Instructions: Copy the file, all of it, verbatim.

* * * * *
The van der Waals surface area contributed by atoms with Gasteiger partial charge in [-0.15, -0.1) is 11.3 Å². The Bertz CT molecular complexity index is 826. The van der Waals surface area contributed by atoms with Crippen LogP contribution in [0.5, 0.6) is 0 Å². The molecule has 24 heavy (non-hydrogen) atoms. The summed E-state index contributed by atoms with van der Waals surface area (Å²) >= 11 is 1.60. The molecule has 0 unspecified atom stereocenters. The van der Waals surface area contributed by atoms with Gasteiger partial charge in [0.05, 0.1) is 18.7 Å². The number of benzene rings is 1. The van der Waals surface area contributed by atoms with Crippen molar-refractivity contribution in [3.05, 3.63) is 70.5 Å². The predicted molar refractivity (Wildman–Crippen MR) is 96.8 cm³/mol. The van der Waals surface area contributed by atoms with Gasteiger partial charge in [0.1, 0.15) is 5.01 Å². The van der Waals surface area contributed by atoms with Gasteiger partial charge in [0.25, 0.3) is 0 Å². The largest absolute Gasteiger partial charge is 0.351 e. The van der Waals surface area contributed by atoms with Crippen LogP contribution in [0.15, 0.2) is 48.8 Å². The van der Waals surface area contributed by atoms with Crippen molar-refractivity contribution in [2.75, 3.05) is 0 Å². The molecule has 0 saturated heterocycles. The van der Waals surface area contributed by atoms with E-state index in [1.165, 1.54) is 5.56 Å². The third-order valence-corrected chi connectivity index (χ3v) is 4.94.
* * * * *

The van der Waals surface area contributed by atoms with Gasteiger partial charge in [-0.15, -0.1) is 11.3 Å². The Bertz CT molecular complexity index is 826. The van der Waals surface area contributed by atoms with Crippen LogP contribution in [0.5, 0.6) is 0 Å². The molecule has 24 heavy (non-hydrogen) atoms. The summed E-state index contributed by atoms with van der Waals surface area (Å²) >= 11 is 1.60. The molecule has 0 unspecified atom stereocenters. The van der Waals surface area contributed by atoms with Gasteiger partial charge in [0.05, 0.1) is 18.7 Å². The number of benzene rings is 1. The van der Waals surface area contributed by atoms with Crippen molar-refractivity contribution in [3.05, 3.63) is 70.5 Å². The predicted molar refractivity (Wildman–Crippen MR) is 96.8 cm³/mol. The van der Waals surface area contributed by atoms with Gasteiger partial charge in [0.1, 0.15) is 5.01 Å². The van der Waals surface area contributed by atoms with Gasteiger partial charge in [0.25, 0.3) is 0 Å². The largest absolute Gasteiger partial charge is 0.351 e. The van der Waals surface area contributed by atoms with Crippen LogP contribution in [0.15, 0.2) is 48.8 Å². The van der Waals surface area contributed by atoms with Crippen molar-refractivity contribution in [2.75, 3.05) is 0 Å². The molecule has 0 saturated heterocycles. The van der Waals surface area contributed by atoms with E-state index in [1.165, 1.54) is 5.56 Å². The third-order valence-corrected chi connectivity index (χ3v) is 4.94.